Disability Aids for Independent Living

Disability Aids

Having a disability seems to place emphasis on what a person is unable to do, not on abilities. Often when a person is no longer able to see or move in the conventional way, he adapts, becoming able again. All he needs is some disability aids so that he can retain his dignity and independence.

For instance, getting out of bed can be a terrible struggle if a person cannot rely on leg muscles to raise his body out of a supine position. In this case, he could purchase a bed which will lift his torso at the push of a button. With grab rails at his disposal, he will be able to use upper body strength to ease himself onto a wheelchair or into a pair of crutches.

If a walker is one of his disability aids, he might use this to get from the bedroom to the bathroom where the walker converts to a small seat so he can brush his teeth at a lowered sink. Getting into the shower can be difficult, but with a walk-in shower and a stool it is much easier to clean off without outside help. This way, the disabled consumer maintains his privacy. The bathtub and toilet area will be fixed with grab rails, again to place weight on the strongest area of the person’s body or to distribute weight more evenly for less chance of falling.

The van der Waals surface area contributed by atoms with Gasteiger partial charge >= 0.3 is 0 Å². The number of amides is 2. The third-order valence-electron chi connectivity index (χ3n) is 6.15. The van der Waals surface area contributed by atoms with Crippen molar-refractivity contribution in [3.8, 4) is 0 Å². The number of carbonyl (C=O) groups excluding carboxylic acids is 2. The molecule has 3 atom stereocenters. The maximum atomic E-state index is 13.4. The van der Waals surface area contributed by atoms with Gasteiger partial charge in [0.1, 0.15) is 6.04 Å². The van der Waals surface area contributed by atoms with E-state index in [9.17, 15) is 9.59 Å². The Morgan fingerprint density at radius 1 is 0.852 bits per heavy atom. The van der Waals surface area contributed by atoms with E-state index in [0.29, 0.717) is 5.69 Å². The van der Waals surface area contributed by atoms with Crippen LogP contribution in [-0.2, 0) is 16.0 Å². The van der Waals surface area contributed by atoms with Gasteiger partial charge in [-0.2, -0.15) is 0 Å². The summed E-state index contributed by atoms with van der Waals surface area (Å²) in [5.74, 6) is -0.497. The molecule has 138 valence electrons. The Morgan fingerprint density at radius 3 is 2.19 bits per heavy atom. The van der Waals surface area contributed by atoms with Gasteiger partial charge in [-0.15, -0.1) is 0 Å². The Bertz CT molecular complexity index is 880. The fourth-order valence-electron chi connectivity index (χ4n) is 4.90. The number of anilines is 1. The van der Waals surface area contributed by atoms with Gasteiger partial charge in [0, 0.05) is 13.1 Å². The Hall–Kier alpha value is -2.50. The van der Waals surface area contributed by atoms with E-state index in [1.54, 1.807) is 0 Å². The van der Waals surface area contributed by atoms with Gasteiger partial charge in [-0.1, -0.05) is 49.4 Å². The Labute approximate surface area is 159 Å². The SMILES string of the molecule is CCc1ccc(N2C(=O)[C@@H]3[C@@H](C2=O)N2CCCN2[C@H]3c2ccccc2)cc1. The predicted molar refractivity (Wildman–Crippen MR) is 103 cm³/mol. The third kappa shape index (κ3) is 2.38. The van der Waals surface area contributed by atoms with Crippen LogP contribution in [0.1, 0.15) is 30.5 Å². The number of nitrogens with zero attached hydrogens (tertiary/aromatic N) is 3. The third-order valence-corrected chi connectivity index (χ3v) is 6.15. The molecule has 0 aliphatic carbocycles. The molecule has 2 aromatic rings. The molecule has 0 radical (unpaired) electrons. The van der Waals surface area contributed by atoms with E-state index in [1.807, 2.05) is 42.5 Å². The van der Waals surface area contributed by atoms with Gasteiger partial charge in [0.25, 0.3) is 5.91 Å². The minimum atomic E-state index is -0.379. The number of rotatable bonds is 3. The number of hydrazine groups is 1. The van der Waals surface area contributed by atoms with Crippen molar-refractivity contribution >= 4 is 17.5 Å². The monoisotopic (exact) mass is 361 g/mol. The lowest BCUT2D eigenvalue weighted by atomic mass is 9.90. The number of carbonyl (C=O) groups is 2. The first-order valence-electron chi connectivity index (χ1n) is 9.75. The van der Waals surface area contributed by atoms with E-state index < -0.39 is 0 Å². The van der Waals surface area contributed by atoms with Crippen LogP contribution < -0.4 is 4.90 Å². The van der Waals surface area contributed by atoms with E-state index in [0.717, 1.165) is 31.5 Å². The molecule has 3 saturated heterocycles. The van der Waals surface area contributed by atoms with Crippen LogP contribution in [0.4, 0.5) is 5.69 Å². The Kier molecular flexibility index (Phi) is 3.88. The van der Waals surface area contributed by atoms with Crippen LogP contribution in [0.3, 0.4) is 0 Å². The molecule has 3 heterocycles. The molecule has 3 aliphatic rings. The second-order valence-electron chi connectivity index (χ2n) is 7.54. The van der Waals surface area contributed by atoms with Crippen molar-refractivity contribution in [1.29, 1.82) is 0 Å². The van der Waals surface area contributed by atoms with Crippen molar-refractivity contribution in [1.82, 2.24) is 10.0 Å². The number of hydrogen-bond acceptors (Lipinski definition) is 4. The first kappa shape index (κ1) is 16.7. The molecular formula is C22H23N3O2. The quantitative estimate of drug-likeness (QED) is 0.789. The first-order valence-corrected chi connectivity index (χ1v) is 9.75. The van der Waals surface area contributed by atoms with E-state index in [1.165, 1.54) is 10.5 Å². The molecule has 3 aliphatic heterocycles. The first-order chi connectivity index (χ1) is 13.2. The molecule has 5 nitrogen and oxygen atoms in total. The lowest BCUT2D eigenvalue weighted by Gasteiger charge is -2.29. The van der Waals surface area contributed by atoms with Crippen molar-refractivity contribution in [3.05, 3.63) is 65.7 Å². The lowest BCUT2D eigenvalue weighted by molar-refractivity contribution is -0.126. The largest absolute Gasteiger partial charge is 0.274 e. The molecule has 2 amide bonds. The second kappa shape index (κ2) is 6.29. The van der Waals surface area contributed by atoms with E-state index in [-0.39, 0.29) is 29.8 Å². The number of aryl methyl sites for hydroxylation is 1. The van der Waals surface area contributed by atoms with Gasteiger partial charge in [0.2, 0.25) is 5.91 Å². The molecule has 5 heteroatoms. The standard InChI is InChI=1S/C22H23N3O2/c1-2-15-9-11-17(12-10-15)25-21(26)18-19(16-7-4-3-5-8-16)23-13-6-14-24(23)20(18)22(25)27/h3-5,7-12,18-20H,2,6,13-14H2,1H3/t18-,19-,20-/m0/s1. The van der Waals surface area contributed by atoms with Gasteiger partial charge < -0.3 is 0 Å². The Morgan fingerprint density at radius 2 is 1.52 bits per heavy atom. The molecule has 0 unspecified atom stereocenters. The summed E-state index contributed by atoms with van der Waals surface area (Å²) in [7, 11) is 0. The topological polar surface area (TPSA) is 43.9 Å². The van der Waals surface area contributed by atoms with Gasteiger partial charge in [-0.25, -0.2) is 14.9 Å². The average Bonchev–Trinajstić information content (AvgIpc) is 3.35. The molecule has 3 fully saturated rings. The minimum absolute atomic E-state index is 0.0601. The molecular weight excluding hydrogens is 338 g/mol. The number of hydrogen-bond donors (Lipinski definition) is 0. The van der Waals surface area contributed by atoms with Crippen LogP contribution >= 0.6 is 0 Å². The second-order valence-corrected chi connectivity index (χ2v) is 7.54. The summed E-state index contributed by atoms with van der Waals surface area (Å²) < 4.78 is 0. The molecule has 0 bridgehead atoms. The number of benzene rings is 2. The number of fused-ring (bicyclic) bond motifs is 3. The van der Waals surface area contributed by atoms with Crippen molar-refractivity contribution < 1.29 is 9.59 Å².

While a two-storey house might have seemed like a good idea at one time, now it is a hassle unless there is a chair lift to move a mobility-challenged individual from the second floor to the bottom, and vice versa. First, the home owner folds down his frame (if he is using one). Placing this across his lap, he boards the stair lift, moving slowly down the stairs where the frame can be unfolded and used once more, unless furnishings provide enough support without it. With her frame, this individual gets around the house to clean or make meals.

Crutches offer an alternative to the frame or a wheelchair. They do not have to be those clinical steel things one gets from the hospital either. They come in fun shades, so if you are going to have to use them for a while, make sure you like them.

Wood flooring and even carpets can be slippery, so one lay rubber mats in their place. These will reduce impact in the event of a fall and provide added grip.

Much of what a disabled person does will take longer than what it takes someone with full use of her arms and legs. Then again, with practice and disability aids, an individual can lead a relatively independent life.

If anything you have read in this article applies to you or a loved one, perhaps you should speak to a reputable mobility dealer such as UKS Mobility for some advice.

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